“I am honored to help advance the body of knowledge around COVID-19 treatments and contribute meaningfully to work that is so critically needed as we confront this global crisis,” says Dr. Nugent, medical director of hematology at CHOC. “I also wish to stress the importance of research specifically in children and patients with chronic disease to help us understand why certain individuals are at high risk and how this infection impacts health at various ages, and over time. We are beginning to see the late and long-term effects in patients now and need to be prepared for future evolution of disorders in the heart, lung, blood vessels and brain over the next years and decades.”

Dr. Diane Nugent, medical director of hematology at CHOC Children’s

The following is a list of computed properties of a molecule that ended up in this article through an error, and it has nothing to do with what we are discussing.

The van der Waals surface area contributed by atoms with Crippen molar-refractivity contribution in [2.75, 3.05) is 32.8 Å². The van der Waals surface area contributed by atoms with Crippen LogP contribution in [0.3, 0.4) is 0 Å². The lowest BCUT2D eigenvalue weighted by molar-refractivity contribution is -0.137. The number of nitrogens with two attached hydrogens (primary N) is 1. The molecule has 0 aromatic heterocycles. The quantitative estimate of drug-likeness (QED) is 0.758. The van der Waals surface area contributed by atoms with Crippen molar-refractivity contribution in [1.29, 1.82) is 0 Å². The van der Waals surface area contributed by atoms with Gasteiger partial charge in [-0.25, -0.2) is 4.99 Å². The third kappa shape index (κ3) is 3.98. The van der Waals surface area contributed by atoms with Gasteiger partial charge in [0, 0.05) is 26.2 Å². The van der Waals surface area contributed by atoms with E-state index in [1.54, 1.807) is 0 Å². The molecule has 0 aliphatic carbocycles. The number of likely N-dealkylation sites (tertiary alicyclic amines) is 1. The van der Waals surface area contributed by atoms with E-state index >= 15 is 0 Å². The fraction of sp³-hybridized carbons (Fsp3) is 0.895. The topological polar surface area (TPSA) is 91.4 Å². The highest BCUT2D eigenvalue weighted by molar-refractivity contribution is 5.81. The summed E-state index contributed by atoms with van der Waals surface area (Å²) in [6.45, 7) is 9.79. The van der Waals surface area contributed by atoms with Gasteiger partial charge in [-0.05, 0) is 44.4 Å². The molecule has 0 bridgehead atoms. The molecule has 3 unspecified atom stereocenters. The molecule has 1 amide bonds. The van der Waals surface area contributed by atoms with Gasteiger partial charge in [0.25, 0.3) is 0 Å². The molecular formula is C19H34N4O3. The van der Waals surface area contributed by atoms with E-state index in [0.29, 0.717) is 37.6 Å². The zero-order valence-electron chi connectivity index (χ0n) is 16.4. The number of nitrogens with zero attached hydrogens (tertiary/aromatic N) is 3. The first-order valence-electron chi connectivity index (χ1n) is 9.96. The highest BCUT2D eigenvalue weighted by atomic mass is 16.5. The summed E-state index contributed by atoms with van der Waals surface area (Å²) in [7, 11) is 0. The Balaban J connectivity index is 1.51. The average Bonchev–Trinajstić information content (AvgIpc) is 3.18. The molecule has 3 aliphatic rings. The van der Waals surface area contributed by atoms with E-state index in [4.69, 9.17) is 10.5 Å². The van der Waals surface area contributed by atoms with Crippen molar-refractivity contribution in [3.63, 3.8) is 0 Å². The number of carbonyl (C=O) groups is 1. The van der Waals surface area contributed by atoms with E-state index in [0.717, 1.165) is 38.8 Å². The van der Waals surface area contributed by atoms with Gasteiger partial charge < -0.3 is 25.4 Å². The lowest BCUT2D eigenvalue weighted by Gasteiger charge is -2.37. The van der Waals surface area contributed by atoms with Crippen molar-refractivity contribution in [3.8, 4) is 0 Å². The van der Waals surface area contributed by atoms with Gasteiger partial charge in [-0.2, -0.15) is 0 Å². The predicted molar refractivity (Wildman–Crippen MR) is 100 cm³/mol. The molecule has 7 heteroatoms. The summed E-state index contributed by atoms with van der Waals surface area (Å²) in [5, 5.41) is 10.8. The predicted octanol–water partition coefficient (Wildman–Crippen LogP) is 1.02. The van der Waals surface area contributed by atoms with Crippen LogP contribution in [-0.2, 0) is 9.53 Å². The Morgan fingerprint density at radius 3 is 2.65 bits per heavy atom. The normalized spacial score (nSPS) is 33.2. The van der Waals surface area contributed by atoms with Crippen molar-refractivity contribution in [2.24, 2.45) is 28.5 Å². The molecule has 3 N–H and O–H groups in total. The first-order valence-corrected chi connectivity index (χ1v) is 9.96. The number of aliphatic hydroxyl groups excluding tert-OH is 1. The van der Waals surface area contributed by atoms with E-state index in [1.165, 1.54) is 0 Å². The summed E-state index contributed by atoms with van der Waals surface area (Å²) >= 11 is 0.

CONNECTS is an integration of major NHLBI clinical networks to collaboratively and efficiently conduct clinical trials while ensuring standardization, shared resources and data, and flexibility to nimbly shift studies as needed based on new knowledge and the changing pandemic clinical landscape. Master protocol-driven adaptive platform trials will be aligned with, or formally part of, National Institutes of Health’s Accelerating COVID-19 Therapeutic Interventions and Vaccines (ACTIV) Initiative.

CONNECTS is directed by NHLBI in collaboration with the Biomedical Advanced Research and Development Authority (BARDA), U.S. Department of Health & Human Services’ Operation Warp Speed, and NIH initiatives.

The Executive and Steering committees are charged with overseeing the design, implementation, and analysis of CONNECTS study protocols, including:

  • interpretation, presentation and publication of results;
  • use of common data elements and data standards across CONNECTS study protocols; and
  • sharing of data, biospecimens, images, and other research products developed by CONNECTS.